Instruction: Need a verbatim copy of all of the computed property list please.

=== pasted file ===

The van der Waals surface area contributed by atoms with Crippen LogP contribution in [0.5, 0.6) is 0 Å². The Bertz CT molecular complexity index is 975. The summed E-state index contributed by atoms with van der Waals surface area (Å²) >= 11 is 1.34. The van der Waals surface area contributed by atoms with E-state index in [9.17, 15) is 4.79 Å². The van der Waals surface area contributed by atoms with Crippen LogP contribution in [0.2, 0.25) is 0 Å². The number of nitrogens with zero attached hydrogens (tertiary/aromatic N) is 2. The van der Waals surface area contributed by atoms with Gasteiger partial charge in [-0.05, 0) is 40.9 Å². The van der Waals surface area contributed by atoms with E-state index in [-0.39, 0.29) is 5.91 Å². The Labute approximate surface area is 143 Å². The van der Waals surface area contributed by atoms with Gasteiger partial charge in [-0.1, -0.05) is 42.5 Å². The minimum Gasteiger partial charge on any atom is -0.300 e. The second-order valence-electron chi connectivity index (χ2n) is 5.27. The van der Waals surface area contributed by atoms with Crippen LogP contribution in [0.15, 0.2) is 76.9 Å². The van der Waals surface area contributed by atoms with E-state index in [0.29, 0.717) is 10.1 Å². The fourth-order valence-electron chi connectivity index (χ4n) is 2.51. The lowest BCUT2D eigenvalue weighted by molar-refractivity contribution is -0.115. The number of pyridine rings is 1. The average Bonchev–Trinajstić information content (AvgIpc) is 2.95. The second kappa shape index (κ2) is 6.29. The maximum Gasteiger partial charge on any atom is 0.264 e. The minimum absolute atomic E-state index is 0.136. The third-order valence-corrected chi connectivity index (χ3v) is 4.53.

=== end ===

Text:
The van der Waals surface area contributed by atoms with Crippen LogP contribution in [0.5, 0.6) is 0 Å². The Bertz CT molecular complexity index is 975. The summed E-state index contributed by atoms with van der Waals surface area (Å²) >= 11 is 1.34. The van der Waals surface area contributed by atoms with E-state index in [9.17, 15) is 4.79 Å². The van der Waals surface area contributed by atoms with Crippen LogP contribution in [0.2, 0.25) is 0 Å². The number of nitrogens with zero attached hydrogens (tertiary/aromatic N) is 2. The van der Waals surface area contributed by atoms with Gasteiger partial charge in [-0.05, 0) is 40.9 Å². The van der Waals surface area contributed by atoms with E-state index in [-0.39, 0.29) is 5.91 Å². The Labute approximate surface area is 143 Å². The van der Waals surface area contributed by atoms with Gasteiger partial charge in [-0.1, -0.05) is 42.5 Å². The minimum Gasteiger partial charge on any atom is -0.300 e. The second-order valence-electron chi connectivity index (χ2n) is 5.27. The van der Waals surface area contributed by atoms with Crippen LogP contribution in [0.15, 0.2) is 76.9 Å². The van der Waals surface area contributed by atoms with E-state index in [0.29, 0.717) is 10.1 Å². The fourth-order valence-electron chi connectivity index (χ4n) is 2.51. The lowest BCUT2D eigenvalue weighted by molar-refractivity contribution is -0.115. The number of pyridine rings is 1. The average Bonchev–Trinajstić information content (AvgIpc) is 2.95. The second kappa shape index (κ2) is 6.29. The maximum Gasteiger partial charge on any atom is 0.264 e. The minimum absolute atomic E-state index is 0.136. The third-order valence-corrected chi connectivity index (χ3v) is 4.53.